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3 Tips for Better Spending in a Magical New Year

January 5, 2016

Happy New Year, you guys!

I am really grateful for new starts and clean slates and new planners. Yes, paper planners do still indeed exist and people (even some tech-savvy ones) still use them. Mine is a gorgeous one of Ireland:) I can’t let a new year start without making a plug and joining the conversation around budgeting. My email inbox has received some great tips from my friends Dave Ramsey and Jesse Mecham (founder of YNAB). So maybe they don’t know we’re friends but we are and they have some great advice. And it’s reinvigorated me so here’s hoping my tips will give you a little boost if you’re looking for one. And if you’re not, well, I don’t know what to say.

Anywho…! Here are a couple or few (which one should I be using, Jess?) New Year’s tips for better spending:

  • Don’t budget what you wish; be real. Don’t budget what you would like to spend on [groceries, gas, gifts, household expenses, membership fees, utilities] on a perfect month with perfect discipline and no unexpected happenings. Those months don’t happen very often:) Budget as generously as you can afford for all your categories. A book I read last year talked about how people perpetually underestimate the time a task will take to complete. Budgeting was no different for me and is something I still could do better on; I consistently underestimated how much I would need to or end up spending on many categories and now I frequently underestimate how much I will actually spend on the Groceries category particularly. Once you have some months of actual spending data to review to get your actual averages, you can budget accordingly, until then, set yourself up for success with as much of a buffer as you can afford. Within reason, people. Don’t give yourself a budget of 3x what you think you’ll need for Groceries since that not only doesn’t equal reality, it also sets you up for gross overspending and an overinflation of “real”.
  • Stop making excuses for the past and find a solution/get a tool. This is actually kind of empowering. If you’re willing to stop justifying why you’ve failed in the past and instead take a holistic, what-did-not-work approach (with an eye toward being willing to change it), you’ve taken a huge leap forward. In retrospect, I find it kind of funny how surprised I was month after month that I had spent all my money or sometimes more money than I owned. I justified my behaviors with reassuring phrases like “I’ve already tried several (in reality, a couple) budgeting tools and they just don’t work for me.” Or “It’s just not feasible to track every expense.” Or “No budgeting app allows for splitting transactions or variable income or…or…or…like I need it to.” Just because you’ve tried a couple solutions or failed in the past does not mean ALL tools are dumb or won’t work for you or that you are the one person on the planet whose situation is so complex to not fit into a tool. As you know, I ADORE YNAB. Love it. As in I tell perfect strangers about my love of it. But I’m sure there are other tools out there that work pretty well too:) ACE, Mint, Quicken, EveryDollar are a couple others I’m familiar with but I would recommend you pick one and stay with it. But I would not be even a tiny bit sad if you chose YNAB and neither would you. Sheesh, I write as if YNAB was paying me for this or even knew I and this blog existed. They don’t, but maybe one day…a girl can hope…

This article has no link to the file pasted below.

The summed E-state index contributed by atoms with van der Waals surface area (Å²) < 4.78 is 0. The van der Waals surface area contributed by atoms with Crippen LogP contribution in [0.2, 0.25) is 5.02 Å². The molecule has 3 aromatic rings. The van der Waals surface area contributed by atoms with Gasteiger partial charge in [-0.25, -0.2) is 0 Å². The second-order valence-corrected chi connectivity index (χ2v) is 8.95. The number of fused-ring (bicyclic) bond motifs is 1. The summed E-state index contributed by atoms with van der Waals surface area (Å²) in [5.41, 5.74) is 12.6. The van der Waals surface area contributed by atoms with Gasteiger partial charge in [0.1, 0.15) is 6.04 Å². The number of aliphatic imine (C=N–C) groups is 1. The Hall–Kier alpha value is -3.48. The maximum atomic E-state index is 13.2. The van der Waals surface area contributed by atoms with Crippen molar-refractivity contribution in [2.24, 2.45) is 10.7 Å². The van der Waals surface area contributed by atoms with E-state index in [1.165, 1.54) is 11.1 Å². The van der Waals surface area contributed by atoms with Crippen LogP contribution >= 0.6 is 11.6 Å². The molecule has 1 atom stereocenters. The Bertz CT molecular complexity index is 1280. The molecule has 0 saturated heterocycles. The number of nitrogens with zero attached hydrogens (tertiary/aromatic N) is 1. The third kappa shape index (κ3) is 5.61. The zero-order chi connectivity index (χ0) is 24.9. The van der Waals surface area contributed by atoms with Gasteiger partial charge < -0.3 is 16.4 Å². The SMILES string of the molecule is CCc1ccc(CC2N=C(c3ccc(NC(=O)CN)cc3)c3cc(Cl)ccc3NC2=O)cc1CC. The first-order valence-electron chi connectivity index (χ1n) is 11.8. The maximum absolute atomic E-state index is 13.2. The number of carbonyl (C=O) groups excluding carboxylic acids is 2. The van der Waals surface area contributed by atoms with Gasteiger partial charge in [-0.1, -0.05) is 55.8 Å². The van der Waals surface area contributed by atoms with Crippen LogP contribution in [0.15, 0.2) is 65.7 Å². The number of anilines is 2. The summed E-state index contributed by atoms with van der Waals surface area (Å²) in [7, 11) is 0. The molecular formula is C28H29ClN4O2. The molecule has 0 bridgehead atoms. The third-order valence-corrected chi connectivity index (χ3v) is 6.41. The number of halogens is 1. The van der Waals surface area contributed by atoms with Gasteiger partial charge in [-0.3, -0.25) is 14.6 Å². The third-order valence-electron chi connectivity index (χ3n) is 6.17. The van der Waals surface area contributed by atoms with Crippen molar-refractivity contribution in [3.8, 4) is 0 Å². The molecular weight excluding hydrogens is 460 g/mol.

• Identify why you want your relationship with spending to be different. What do you want to buy or save up for or where do you want to travel and what do you want to be able to do with better-managed money? I bet you don’t have to think too hard about this: pay tuition for kids’ private school, pay off the house faster (and save tens if not hundreds of thousands of dollars), upgrade your house to something more size-appropriate, take the trip to [fill in the blank] you’ve always wanted to, have career flexibility, be able to take care of people you love, be able to help people you don’t love (just kidding, just people you don’t know yet – refugees, homeless, struggling single-parents), pay cash for a reliable vehicle, have fewer fights with yourself and/or a spouse about money, be able to afford that exotic new aquarium you’ve been eying (this one is definitely NOT one of my why’s but it sure could be yours!) And then remember that why often – post it somewhere you’ll see it often, tell people about it, attach specific goals, timelines, and milestones and categories within the budget to it. I can’t tell you how much identifying my principle “why” (become debt-free), establishing timelines (by X month pay off Debt #1, etc.), and committing to a budgeting tool (versus my own Excel spreadsheets) has helped improve my spending and my enjoyment of the spending I do! Call me anytime and I’ll wax verbose about it:)

Hope this is helpful to some of yous! I love getting mail and I love helping people get onboard with budgeting – drop me a line if I can provide some advice or motivation or encouragement that you, yes even you, can do this! Your spending and overall quality of life CAN truly change this year, I know it! And I hope to help you know it too, whether you use a paper planner or not.

Wishing you your best year yet,

Emily